Where have all the flowers gone?

3rd May 2017 In Season

Nothing quite heralds the arrival of summer than fresh flowers, but as well as being beautiful to look at, some flowers are good enough to eat too!

You will have probably seen them popping up on programmes like Bake Off as a stunning way to decorate cakes but they can also add a different dimension to your cooking. Edible flowers are commonly being used by restaurant chefs in a wide variety of dishes and recipes these days, but this certainly isn’t a new discovery. From the Romans to the Incas, flowers have been used in cooking for centuries, in fact the practice was incredibly fashionable in Victorian times, when cooks from the grand houses loved to put violets, primroses, borage and nasturtiums into their salads. Flowers were even preserved in vinegar so that they could be enjoyed during the winter months.

You can capture the flavours of flowers beautifully by infusing them with butters and sugars, good examples are lavender in sugar or sage blossoms infused with butter, meaning you can enjoy these flavours all year long. In spring and early summer, courgette flowers are perfect for stuffing and for deep-frying, something that continental cooks love to do.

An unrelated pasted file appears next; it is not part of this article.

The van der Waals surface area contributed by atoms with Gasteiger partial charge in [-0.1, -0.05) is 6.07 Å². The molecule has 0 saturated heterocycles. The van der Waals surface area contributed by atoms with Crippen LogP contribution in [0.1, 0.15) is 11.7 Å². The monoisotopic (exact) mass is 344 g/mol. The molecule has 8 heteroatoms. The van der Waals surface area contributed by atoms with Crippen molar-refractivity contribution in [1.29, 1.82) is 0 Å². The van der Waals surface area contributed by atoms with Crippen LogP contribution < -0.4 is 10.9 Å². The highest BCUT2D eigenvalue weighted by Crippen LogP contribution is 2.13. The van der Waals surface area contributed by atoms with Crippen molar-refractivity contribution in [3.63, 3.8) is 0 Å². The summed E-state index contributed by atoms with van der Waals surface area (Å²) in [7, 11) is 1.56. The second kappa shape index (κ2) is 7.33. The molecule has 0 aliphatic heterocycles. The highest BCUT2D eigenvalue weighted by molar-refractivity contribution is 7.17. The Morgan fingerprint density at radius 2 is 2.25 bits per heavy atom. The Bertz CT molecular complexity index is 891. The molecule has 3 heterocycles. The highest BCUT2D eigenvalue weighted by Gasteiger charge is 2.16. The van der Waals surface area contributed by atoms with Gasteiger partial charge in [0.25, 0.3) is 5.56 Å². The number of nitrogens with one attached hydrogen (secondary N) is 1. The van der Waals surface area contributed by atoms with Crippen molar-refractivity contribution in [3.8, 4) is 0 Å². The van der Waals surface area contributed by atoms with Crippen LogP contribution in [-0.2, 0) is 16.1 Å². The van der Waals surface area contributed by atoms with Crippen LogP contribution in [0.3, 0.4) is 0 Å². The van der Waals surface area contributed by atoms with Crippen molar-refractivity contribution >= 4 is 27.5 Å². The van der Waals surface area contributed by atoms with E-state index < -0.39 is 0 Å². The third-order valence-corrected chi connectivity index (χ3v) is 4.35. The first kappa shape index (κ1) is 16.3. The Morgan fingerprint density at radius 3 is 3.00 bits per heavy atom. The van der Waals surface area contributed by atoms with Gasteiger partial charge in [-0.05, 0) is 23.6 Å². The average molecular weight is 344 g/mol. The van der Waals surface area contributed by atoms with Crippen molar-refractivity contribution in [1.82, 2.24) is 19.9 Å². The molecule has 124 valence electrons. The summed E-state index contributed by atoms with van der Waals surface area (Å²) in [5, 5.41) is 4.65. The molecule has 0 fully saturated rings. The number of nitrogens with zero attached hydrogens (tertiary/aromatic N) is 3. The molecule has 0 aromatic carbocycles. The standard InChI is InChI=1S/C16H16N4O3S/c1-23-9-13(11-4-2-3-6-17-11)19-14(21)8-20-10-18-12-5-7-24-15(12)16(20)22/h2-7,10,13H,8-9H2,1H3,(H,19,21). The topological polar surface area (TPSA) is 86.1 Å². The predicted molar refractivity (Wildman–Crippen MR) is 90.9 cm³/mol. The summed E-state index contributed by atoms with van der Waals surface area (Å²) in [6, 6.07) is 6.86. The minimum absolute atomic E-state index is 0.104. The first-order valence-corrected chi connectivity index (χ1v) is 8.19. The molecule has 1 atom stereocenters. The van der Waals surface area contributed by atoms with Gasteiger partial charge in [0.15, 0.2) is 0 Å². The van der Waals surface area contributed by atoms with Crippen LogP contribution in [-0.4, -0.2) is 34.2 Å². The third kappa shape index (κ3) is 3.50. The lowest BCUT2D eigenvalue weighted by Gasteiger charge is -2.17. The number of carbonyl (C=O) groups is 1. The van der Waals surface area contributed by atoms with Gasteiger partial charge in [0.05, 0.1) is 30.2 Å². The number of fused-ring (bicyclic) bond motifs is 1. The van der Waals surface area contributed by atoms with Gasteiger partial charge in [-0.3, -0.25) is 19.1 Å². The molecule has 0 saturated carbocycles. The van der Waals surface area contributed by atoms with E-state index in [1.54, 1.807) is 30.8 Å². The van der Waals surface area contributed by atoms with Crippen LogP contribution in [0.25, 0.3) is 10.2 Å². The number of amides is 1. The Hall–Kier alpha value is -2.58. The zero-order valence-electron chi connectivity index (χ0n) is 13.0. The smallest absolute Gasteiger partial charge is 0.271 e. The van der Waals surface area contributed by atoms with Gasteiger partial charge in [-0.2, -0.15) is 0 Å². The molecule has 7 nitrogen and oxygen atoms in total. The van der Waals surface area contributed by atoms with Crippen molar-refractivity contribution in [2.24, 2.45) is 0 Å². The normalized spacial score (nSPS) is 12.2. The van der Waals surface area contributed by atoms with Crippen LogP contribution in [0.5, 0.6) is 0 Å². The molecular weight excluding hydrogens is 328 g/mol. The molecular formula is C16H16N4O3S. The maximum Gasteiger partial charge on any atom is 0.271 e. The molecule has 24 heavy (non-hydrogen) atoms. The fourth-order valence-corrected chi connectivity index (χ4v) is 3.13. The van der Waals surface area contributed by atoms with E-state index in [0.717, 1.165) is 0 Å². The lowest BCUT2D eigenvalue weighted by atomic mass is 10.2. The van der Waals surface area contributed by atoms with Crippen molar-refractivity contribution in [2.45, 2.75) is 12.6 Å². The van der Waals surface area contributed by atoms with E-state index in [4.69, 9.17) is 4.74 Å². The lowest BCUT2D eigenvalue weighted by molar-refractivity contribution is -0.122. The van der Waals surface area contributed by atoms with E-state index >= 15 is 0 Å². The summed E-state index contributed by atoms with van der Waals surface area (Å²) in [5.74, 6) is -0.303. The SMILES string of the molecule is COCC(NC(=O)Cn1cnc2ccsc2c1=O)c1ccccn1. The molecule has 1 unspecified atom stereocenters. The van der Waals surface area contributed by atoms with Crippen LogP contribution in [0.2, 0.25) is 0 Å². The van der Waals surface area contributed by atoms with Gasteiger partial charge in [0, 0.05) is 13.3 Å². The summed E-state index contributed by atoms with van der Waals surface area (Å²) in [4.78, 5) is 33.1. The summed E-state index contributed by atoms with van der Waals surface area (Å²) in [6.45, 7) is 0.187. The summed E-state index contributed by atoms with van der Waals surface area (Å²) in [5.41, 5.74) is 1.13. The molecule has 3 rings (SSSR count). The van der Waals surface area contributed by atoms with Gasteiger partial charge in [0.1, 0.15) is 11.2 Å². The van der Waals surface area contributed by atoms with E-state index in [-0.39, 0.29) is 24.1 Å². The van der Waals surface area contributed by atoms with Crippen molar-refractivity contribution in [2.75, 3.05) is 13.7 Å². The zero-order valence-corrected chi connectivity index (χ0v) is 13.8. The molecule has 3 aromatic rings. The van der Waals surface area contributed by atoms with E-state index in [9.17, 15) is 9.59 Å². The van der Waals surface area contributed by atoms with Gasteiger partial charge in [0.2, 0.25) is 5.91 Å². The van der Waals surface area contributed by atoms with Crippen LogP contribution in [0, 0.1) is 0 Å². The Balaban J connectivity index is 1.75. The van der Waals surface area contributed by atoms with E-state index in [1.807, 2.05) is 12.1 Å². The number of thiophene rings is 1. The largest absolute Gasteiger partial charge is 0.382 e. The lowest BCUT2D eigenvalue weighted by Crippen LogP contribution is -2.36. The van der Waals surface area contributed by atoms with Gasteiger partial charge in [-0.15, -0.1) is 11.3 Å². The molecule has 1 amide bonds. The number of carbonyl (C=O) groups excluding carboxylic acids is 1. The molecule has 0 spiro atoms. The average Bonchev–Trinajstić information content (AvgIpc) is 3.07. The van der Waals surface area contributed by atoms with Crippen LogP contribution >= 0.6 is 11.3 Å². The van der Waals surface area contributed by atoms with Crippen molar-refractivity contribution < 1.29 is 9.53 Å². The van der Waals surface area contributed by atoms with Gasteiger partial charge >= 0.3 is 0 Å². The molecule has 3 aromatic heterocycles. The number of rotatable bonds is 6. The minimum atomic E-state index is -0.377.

Before you do anything, though, it’s vital to make sure that the flowers you’d like to cook with are edible and unsprayed. You must avoid daffodils, crocuses, foxgloves, rhododendrons, lily-of-the-valley and wisteria.

Here are some flowers which are edible along with some ideas for how to use them.

Nasturtiums and Pansies
Often used as a decorative garnish because of their bright colours. Pansies don’t have a huge amount of flavour but they are truly beautiful. Nasturtiums however, do have a delicious peppery taste which makes them a really good addition to salads or as an edible garnish.

A popular and versatile flower to cook with, lavender is commonly used in a wide range of usually sweet dishes, from ice creams and mousses to biscuits and shortbread. This distinctive floral flavour is perfect for infusing into sugar to preserve the summer scent all year long. But however you use it, do so sparingly as the flavour is intense.

Synonymous with recipes from the Middle East, the taste of rose (either in dried petal form or rose water), makes lovely syrups and jellies. Rose works well in both savoury and sweet dishes, but again it’s best to add a little first, then taste, as the flavour of rose water can be intense.

The deeper the colour of violets, the sweeter the taste, giving you a flavour that is reminiscent of childhood sweets. As well as being a lovely decoration for cakes and salads, the flavour works very well in sorbets.

These golden flowers have a flavour which is similar to saffron which works well in pasta and rice dishes.
We hope that this article gives you the knowledge and the confidence to use some of these wonderful edible flowers in your salads, garnishes, decorations and indeed cooking. As well as looking amazing they can also elevate the flavour of your dishes and recipes too, something that we will be using to good effect throughout the summer months at Seasons.